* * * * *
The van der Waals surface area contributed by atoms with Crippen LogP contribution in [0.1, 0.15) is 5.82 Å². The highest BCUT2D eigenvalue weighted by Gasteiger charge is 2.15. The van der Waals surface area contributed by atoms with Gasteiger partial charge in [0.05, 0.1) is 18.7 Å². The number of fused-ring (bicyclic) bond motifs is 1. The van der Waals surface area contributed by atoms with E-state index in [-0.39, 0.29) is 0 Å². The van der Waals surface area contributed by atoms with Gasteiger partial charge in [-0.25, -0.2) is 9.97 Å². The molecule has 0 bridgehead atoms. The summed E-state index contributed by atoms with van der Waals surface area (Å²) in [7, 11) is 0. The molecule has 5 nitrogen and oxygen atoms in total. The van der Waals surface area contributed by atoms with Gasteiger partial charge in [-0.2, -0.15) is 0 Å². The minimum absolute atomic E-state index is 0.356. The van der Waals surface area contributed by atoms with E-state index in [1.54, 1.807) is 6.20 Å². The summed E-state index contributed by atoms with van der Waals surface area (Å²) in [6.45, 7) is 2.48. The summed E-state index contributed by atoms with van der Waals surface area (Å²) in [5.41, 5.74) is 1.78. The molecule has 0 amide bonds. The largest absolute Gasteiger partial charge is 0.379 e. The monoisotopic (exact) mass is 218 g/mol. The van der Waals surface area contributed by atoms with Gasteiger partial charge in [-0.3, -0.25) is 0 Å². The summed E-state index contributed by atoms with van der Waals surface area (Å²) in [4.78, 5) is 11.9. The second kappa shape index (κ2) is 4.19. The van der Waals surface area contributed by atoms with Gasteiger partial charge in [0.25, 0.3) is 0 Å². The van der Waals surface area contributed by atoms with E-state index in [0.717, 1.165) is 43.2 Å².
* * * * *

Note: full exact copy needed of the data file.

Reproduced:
The van der Waals surface area contributed by atoms with Crippen LogP contribution in [0.1, 0.15) is 5.82 Å². The highest BCUT2D eigenvalue weighted by Gasteiger charge is 2.15. The van der Waals surface area contributed by atoms with Gasteiger partial charge in [0.05, 0.1) is 18.7 Å². The number of fused-ring (bicyclic) bond motifs is 1. The van der Waals surface area contributed by atoms with E-state index in [-0.39, 0.29) is 0 Å². The van der Waals surface area contributed by atoms with Gasteiger partial charge in [-0.25, -0.2) is 9.97 Å². The molecule has 0 bridgehead atoms. The summed E-state index contributed by atoms with van der Waals surface area (Å²) in [7, 11) is 0. The molecule has 5 nitrogen and oxygen atoms in total. The van der Waals surface area contributed by atoms with Gasteiger partial charge in [-0.2, -0.15) is 0 Å². The minimum absolute atomic E-state index is 0.356. The van der Waals surface area contributed by atoms with E-state index in [1.54, 1.807) is 6.20 Å². The summed E-state index contributed by atoms with van der Waals surface area (Å²) in [6.45, 7) is 2.48. The summed E-state index contributed by atoms with van der Waals surface area (Å²) in [5.41, 5.74) is 1.78. The molecule has 0 amide bonds. The largest absolute Gasteiger partial charge is 0.379 e. The monoisotopic (exact) mass is 218 g/mol. The van der Waals surface area contributed by atoms with Gasteiger partial charge in [-0.3, -0.25) is 0 Å². The summed E-state index contributed by atoms with van der Waals surface area (Å²) in [4.78, 5) is 11.9. The second kappa shape index (κ2) is 4.19. The van der Waals surface area contributed by atoms with Gasteiger partial charge in [0.25, 0.3) is 0 Å². The van der Waals surface area contributed by atoms with E-state index in [0.717, 1.165) is 43.2 Å².